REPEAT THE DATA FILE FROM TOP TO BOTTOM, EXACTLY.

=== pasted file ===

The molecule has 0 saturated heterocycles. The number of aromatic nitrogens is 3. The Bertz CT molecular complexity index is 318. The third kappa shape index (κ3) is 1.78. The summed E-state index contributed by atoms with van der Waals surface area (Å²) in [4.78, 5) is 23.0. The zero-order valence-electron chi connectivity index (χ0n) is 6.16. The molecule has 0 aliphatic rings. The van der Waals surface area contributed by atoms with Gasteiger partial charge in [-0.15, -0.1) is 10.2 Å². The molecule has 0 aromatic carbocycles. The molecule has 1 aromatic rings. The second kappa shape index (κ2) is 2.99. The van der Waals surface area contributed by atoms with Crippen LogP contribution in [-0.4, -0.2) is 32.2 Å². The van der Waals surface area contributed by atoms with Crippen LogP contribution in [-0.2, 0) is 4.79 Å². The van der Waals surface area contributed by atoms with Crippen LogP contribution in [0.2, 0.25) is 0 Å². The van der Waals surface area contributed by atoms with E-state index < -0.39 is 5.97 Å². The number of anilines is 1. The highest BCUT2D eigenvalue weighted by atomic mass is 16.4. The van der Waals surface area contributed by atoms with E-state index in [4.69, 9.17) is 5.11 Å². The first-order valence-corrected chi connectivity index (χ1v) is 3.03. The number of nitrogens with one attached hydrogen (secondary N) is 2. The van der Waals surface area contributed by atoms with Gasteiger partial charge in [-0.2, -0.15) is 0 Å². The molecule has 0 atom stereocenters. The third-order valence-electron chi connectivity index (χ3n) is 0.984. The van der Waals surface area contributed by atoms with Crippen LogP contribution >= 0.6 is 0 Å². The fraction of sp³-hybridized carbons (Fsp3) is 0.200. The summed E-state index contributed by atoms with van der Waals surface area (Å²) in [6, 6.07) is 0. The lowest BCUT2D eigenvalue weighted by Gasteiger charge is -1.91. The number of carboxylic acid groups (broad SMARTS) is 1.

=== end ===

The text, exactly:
The molecule has 0 saturated heterocycles. The number of aromatic nitrogens is 3. The Bertz CT molecular complexity index is 318. The third kappa shape index (κ3) is 1.78. The summed E-state index contributed by atoms with van der Waals surface area (Å²) in [4.78, 5) is 23.0. The zero-order valence-electron chi connectivity index (χ0n) is 6.16. The molecule has 0 aliphatic rings. The van der Waals surface area contributed by atoms with Gasteiger partial charge in [-0.15, -0.1) is 10.2 Å². The molecule has 0 aromatic carbocycles. The molecule has 1 aromatic rings. The second kappa shape index (κ2) is 2.99. The van der Waals surface area contributed by atoms with Crippen LogP contribution in [-0.4, -0.2) is 32.2 Å². The van der Waals surface area contributed by atoms with Crippen LogP contribution in [-0.2, 0) is 4.79 Å². The van der Waals surface area contributed by atoms with Crippen LogP contribution in [0.2, 0.25) is 0 Å². The van der Waals surface area contributed by atoms with E-state index < -0.39 is 5.97 Å². The number of anilines is 1. The highest BCUT2D eigenvalue weighted by atomic mass is 16.4. The van der Waals surface area contributed by atoms with E-state index in [4.69, 9.17) is 5.11 Å². The first-order valence-corrected chi connectivity index (χ1v) is 3.03. The number of nitrogens with one attached hydrogen (secondary N) is 2. The van der Waals surface area contributed by atoms with Gasteiger partial charge in [-0.2, -0.15) is 0 Å². The molecule has 0 atom stereocenters. The third-order valence-electron chi connectivity index (χ3n) is 0.984. The van der Waals surface area contributed by atoms with Crippen LogP contribution >= 0.6 is 0 Å². The fraction of sp³-hybridized carbons (Fsp3) is 0.200. The summed E-state index contributed by atoms with van der Waals surface area (Å²) in [6, 6.07) is 0. The lowest BCUT2D eigenvalue weighted by Gasteiger charge is -1.91. The number of carboxylic acid groups (broad SMARTS) is 1.